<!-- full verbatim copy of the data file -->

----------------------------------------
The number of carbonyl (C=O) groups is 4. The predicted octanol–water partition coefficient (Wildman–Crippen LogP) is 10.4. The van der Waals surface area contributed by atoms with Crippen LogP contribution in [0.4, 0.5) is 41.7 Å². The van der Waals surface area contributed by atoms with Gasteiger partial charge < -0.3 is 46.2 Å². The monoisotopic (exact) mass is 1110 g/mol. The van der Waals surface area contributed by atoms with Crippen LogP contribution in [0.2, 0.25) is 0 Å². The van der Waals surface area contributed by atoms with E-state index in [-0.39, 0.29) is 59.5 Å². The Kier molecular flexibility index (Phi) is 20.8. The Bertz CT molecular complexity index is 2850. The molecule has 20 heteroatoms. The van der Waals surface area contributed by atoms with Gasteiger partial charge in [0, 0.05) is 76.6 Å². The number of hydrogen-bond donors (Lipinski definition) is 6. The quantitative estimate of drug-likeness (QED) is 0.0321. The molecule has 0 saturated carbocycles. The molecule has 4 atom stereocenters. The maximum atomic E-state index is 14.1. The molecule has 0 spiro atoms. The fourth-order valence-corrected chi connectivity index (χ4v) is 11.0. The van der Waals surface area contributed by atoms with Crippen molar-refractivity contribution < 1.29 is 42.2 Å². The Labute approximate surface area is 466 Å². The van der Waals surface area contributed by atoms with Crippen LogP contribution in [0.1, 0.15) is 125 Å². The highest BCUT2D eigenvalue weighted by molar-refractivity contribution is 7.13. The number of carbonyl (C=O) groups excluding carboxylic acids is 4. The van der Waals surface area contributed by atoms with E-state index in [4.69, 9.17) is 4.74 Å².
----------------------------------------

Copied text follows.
The number of carbonyl (C=O) groups is 4. The predicted octanol–water partition coefficient (Wildman–Crippen LogP) is 10.4. The van der Waals surface area contributed by atoms with Crippen LogP contribution in [0.4, 0.5) is 41.7 Å². The van der Waals surface area contributed by atoms with Gasteiger partial charge < -0.3 is 46.2 Å². The monoisotopic (exact) mass is 1110 g/mol. The van der Waals surface area contributed by atoms with Crippen LogP contribution in [0.2, 0.25) is 0 Å². The van der Waals surface area contributed by atoms with E-state index in [-0.39, 0.29) is 59.5 Å². The Kier molecular flexibility index (Phi) is 20.8. The Bertz CT molecular complexity index is 2850. The molecule has 20 heteroatoms. The van der Waals surface area contributed by atoms with Gasteiger partial charge in [0, 0.05) is 76.6 Å². The number of hydrogen-bond donors (Lipinski definition) is 6. The quantitative estimate of drug-likeness (QED) is 0.0321. The molecule has 0 saturated carbocycles. The molecule has 4 atom stereocenters. The maximum atomic E-state index is 14.1. The molecule has 0 spiro atoms. The fourth-order valence-corrected chi connectivity index (χ4v) is 11.0. The van der Waals surface area contributed by atoms with Crippen molar-refractivity contribution < 1.29 is 42.2 Å². The Labute approximate surface area is 466 Å². The van der Waals surface area contributed by atoms with Crippen LogP contribution in [0.1, 0.15) is 125 Å². The highest BCUT2D eigenvalue weighted by molar-refractivity contribution is 7.13. The number of carbonyl (C=O) groups excluding carboxylic acids is 4. The van der Waals surface area contributed by atoms with E-state index in [4.69, 9.17) is 4.74 Å².